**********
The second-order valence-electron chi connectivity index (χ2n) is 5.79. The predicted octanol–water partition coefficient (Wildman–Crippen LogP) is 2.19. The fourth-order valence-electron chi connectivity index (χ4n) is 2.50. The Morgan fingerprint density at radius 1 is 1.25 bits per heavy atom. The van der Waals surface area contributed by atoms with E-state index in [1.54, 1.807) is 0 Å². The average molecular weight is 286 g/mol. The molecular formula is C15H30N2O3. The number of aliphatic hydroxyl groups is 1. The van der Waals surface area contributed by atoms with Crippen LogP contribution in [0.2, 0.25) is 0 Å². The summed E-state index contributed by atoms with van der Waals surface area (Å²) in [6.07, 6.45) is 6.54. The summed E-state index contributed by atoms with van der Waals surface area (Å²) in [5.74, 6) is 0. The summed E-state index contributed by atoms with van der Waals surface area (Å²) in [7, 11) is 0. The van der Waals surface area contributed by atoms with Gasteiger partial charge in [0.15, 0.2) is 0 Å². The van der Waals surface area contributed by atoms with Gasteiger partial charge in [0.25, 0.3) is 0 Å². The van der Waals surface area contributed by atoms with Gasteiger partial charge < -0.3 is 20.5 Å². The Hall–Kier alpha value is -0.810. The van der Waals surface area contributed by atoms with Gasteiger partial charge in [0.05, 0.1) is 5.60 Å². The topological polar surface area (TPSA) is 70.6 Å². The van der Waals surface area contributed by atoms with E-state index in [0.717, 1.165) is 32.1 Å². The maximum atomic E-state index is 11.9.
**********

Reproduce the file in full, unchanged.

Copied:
The second-order valence-electron chi connectivity index (χ2n) is 5.79. The predicted octanol–water partition coefficient (Wildman–Crippen LogP) is 2.19. The fourth-order valence-electron chi connectivity index (χ4n) is 2.50. The Morgan fingerprint density at radius 1 is 1.25 bits per heavy atom. The van der Waals surface area contributed by atoms with E-state index in [1.54, 1.807) is 0 Å². The average molecular weight is 286 g/mol. The molecular formula is C15H30N2O3. The number of aliphatic hydroxyl groups is 1. The van der Waals surface area contributed by atoms with Crippen LogP contribution in [0.2, 0.25) is 0 Å². The summed E-state index contributed by atoms with van der Waals surface area (Å²) in [6.07, 6.45) is 6.54. The summed E-state index contributed by atoms with van der Waals surface area (Å²) in [5.74, 6) is 0. The summed E-state index contributed by atoms with van der Waals surface area (Å²) in [7, 11) is 0. The van der Waals surface area contributed by atoms with Gasteiger partial charge in [0.15, 0.2) is 0 Å². The van der Waals surface area contributed by atoms with Gasteiger partial charge in [0.25, 0.3) is 0 Å². The van der Waals surface area contributed by atoms with Gasteiger partial charge < -0.3 is 20.5 Å². The Hall–Kier alpha value is -0.810. The van der Waals surface area contributed by atoms with Gasteiger partial charge in [0.05, 0.1) is 5.60 Å². The topological polar surface area (TPSA) is 70.6 Å². The van der Waals surface area contributed by atoms with E-state index in [0.717, 1.165) is 32.1 Å². The maximum atomic E-state index is 11.9.